Asbestos analysis: Drinking water contamination

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  • Published: Mar 15, 2019
  • Author: David Bradley
  • Channels: Chemometrics & Informatics
thumbnail image: Asbestos analysis: Drinking water contamination

Asbestos assessment

Asbestos (tremolite) silky fibres on muscovite from Bernera, Outer Hebrides. Photograph taken at the Natural History Museum, London

A stepwise multiple differential Fourier-transform infra-red spectra method inductively coupled plasma optical emission spectrometry with a partial least squares method, and have been used to carry out a quantitative analysis of asbestos in drinking water.

Asbestos is a general term for six naturally occurring silicate minerals that have in common fine, fibre-like crystals. These minerals are chrysotile (white asbestos), amosite (an iron silicate also more correctly known as grunerite), crocidolite (also known fibrous riebeckite), tremolite (the fibrous form), anthophyllite (a polymorph of the mineral cummingtonite), and actinolite (calcium magnesium iron silicate). Broadly speaking, they have been mined for 4000 years but it was only in the 19th Century that industrial-scale mining began when the "fire-proofing" and insulating properties of composite materials made from asbestos began to be used widely.

Ingestion risks

It is now well known that inhaling fibres and particles of asbestos can lead to lethal lung disease - asbestosis, lung cancer, and both pleural and peritoneal mesothelioma. How this happens is less clear given that medical experts in the field will point out that every single person in the world from infancy to old age has at least one million asbestos fibres in their lungs. It is inescapable, although the risk of developing lung disease from asbestos inhalation is much, much higher through occupational exposure. Less well known is that ingestion of asbestos can lead to stomach and pancreatic cancer. Contrary to the received wisdom surrounding asbestos and its different colloquial forms - white, grey, and blue asbestos - there is no form of these minerals that are risk free.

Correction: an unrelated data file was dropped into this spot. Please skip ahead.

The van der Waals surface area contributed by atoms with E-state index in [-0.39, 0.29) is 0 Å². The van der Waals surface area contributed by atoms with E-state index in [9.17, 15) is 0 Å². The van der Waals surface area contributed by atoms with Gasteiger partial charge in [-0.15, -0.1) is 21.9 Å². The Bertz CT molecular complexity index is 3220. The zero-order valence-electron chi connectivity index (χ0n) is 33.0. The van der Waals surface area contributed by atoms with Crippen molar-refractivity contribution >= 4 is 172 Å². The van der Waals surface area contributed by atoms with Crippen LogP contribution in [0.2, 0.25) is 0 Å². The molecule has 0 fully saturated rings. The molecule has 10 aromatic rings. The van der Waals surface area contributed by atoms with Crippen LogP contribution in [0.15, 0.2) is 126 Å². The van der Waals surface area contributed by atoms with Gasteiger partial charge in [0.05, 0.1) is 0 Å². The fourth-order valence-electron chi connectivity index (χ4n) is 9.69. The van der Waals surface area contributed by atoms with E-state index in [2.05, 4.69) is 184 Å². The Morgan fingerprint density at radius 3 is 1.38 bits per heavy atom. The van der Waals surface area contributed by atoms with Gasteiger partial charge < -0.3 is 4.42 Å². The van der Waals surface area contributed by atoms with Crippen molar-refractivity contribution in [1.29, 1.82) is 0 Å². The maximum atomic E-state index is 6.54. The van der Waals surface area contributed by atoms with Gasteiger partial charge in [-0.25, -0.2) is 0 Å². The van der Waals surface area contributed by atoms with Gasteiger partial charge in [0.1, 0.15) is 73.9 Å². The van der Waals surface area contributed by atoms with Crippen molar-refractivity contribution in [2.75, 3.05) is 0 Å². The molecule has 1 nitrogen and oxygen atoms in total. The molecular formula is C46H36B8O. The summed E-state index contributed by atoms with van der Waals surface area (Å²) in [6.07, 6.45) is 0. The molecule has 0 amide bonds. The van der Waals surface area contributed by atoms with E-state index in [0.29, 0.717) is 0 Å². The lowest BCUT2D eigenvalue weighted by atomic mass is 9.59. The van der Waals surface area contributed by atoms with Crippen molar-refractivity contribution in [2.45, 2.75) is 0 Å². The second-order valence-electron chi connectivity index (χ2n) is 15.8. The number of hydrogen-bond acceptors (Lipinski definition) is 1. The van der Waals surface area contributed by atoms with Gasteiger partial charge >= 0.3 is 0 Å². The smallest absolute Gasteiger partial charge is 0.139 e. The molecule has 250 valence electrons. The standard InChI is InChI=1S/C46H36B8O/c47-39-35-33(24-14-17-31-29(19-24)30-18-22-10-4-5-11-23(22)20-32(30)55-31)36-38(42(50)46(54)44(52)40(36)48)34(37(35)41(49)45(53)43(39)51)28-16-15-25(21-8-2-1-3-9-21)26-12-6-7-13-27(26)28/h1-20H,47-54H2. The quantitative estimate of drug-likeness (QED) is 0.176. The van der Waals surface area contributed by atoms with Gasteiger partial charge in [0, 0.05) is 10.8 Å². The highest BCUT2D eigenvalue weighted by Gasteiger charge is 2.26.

Now, writing in the journal Anal Chim Acta a team from China discusses their analysis of asbestos in drinking water. Bei Zheng, Lijie Zang, and Hongyan Li of the Key Laboratory of Drinking Water Science and Technology, at the Chinese Academy of Sciences, in Beijing, China, Wentao Li of the Shenzhen Institute of Information Technology, Haitao Wang of the First Affiliated Hospital of PLA General Hospital, in Beijing, Ming Zhang of Zhejiang University of Technology, College of Environment, Hangzhou, Xiaohong Song of the company Shimadzu also in Beijing comprise the team.

Ongoing research

In parallel with the analysis, the team investigated the in vivo migration of ingested asbestos in mice. The team obtained quantification limits for the six kinds of asbestos in inductively coupled plasma optical emission spectrometry and Fourier-transform infrared spectroscopy in water at 0.0468 to 0.0705 milligrams per litre and from 0.0039 to 0.0064 milligrams per litre, respectively. Recovery level of test asbestos from the samples was more than 95%.

"Asbestos was found mainly to accumulate in the livers of mice," the team writes. They add that "The Fourier-transform infra-red spectroscopy inductively coupled plasma optical emission spectrometry method can be used to detect and precisely quantify asbestos in water samples and in animal tissues."

The team points out that while inhalation is a well known risk for the carcinogenicity of asbestos, there is no evidence that ingested asbestos causes cancer. Nevertheless they say, the public has been concerned about exposure to asbestos in drinking water from minerals, industrial waste, and deteriorating asbestos–cement pipes in water distribution systems. As such, it is important to have in place well-established techniques for the analysis of asbestos in drinking water as the medical science surrounding this group of minerals advances.

Related Links

Anal Chim Acta 2019, online: "Quantitative analysis of asbestos in drinking water and its migration in mice using fourier-transform infrared spectroscopy and inductively coupled plasma optical emission spectrometry"

Article by David Bradley

The views represented in this article are solely those of the author and do not necessarily represent those of John Wiley and Sons, Ltd.

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